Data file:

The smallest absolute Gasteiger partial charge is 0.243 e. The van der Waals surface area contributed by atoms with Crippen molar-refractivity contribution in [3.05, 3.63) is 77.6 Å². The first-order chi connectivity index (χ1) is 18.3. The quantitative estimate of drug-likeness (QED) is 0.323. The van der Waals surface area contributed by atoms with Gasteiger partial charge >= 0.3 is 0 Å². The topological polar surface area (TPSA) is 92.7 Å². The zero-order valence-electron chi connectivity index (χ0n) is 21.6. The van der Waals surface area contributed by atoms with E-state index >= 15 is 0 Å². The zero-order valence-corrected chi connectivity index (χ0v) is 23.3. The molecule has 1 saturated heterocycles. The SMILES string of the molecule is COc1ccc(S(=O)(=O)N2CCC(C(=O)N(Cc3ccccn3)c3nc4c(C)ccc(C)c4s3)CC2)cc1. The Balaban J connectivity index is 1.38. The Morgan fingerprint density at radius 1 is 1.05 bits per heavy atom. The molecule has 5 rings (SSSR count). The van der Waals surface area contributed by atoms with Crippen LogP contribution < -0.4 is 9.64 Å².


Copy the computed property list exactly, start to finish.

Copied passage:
The smallest absolute Gasteiger partial charge is 0.243 e. The van der Waals surface area contributed by atoms with Crippen molar-refractivity contribution in [3.05, 3.63) is 77.6 Å². The first-order chi connectivity index (χ1) is 18.3. The quantitative estimate of drug-likeness (QED) is 0.323. The van der Waals surface area contributed by atoms with Gasteiger partial charge >= 0.3 is 0 Å². The topological polar surface area (TPSA) is 92.7 Å². The zero-order valence-electron chi connectivity index (χ0n) is 21.6. The van der Waals surface area contributed by atoms with E-state index >= 15 is 0 Å². The zero-order valence-corrected chi connectivity index (χ0v) is 23.3. The molecule has 1 saturated heterocycles. The SMILES string of the molecule is COc1ccc(S(=O)(=O)N2CCC(C(=O)N(Cc3ccccn3)c3nc4c(C)ccc(C)c4s3)CC2)cc1. The Balaban J connectivity index is 1.38. The Morgan fingerprint density at radius 1 is 1.05 bits per heavy atom. The molecule has 5 rings (SSSR count). The van der Waals surface area contributed by atoms with Crippen LogP contribution < -0.4 is 9.64 Å².